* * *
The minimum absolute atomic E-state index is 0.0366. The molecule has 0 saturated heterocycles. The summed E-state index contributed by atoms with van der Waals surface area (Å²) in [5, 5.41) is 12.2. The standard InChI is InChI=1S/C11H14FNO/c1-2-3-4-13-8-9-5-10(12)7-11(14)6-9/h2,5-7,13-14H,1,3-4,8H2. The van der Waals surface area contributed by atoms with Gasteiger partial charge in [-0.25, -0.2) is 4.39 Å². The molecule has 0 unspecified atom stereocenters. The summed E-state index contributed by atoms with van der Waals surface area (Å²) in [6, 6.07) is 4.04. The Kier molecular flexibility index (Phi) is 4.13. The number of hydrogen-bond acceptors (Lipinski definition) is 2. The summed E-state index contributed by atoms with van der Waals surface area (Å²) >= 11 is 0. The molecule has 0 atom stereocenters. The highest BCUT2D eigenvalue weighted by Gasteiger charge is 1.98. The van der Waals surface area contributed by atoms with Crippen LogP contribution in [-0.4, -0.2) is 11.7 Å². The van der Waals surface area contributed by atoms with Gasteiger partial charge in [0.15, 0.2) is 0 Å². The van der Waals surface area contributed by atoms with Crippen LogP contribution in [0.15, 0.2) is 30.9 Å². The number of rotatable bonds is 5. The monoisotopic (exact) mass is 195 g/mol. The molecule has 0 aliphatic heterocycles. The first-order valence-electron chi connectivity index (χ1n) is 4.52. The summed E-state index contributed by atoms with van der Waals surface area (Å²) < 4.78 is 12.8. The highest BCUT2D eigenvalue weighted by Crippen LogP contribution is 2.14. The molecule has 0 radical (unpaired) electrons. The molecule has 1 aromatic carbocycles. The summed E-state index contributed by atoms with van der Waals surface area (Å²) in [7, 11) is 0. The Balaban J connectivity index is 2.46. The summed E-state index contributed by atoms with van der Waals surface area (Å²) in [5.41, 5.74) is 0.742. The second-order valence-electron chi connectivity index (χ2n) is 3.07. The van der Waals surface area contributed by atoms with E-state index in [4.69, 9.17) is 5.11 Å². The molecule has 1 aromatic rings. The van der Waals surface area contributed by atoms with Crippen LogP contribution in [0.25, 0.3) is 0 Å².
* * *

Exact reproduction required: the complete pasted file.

The minimum absolute atomic E-state index is 0.0366. The molecule has 0 saturated heterocycles. The summed E-state index contributed by atoms with van der Waals surface area (Å²) in [5, 5.41) is 12.2. The standard InChI is InChI=1S/C11H14FNO/c1-2-3-4-13-8-9-5-10(12)7-11(14)6-9/h2,5-7,13-14H,1,3-4,8H2. The van der Waals surface area contributed by atoms with Gasteiger partial charge in [-0.25, -0.2) is 4.39 Å². The molecule has 0 unspecified atom stereocenters. The summed E-state index contributed by atoms with van der Waals surface area (Å²) in [6, 6.07) is 4.04. The Kier molecular flexibility index (Phi) is 4.13. The number of hydrogen-bond acceptors (Lipinski definition) is 2. The summed E-state index contributed by atoms with van der Waals surface area (Å²) >= 11 is 0. The molecule has 0 atom stereocenters. The highest BCUT2D eigenvalue weighted by Gasteiger charge is 1.98. The van der Waals surface area contributed by atoms with Crippen LogP contribution in [-0.4, -0.2) is 11.7 Å². The van der Waals surface area contributed by atoms with Gasteiger partial charge in [0.15, 0.2) is 0 Å². The van der Waals surface area contributed by atoms with Crippen LogP contribution in [0.15, 0.2) is 30.9 Å². The number of rotatable bonds is 5. The monoisotopic (exact) mass is 195 g/mol. The molecule has 0 aliphatic heterocycles. The first-order valence-electron chi connectivity index (χ1n) is 4.52. The summed E-state index contributed by atoms with van der Waals surface area (Å²) < 4.78 is 12.8. The highest BCUT2D eigenvalue weighted by Crippen LogP contribution is 2.14. The molecule has 0 radical (unpaired) electrons. The molecule has 1 aromatic carbocycles. The summed E-state index contributed by atoms with van der Waals surface area (Å²) in [7, 11) is 0. The Balaban J connectivity index is 2.46. The summed E-state index contributed by atoms with van der Waals surface area (Å²) in [5.41, 5.74) is 0.742. The second-order valence-electron chi connectivity index (χ2n) is 3.07. The van der Waals surface area contributed by atoms with E-state index in [4.69, 9.17) is 5.11 Å². The molecule has 1 aromatic rings. The van der Waals surface area contributed by atoms with Crippen LogP contribution in [0.25, 0.3) is 0 Å².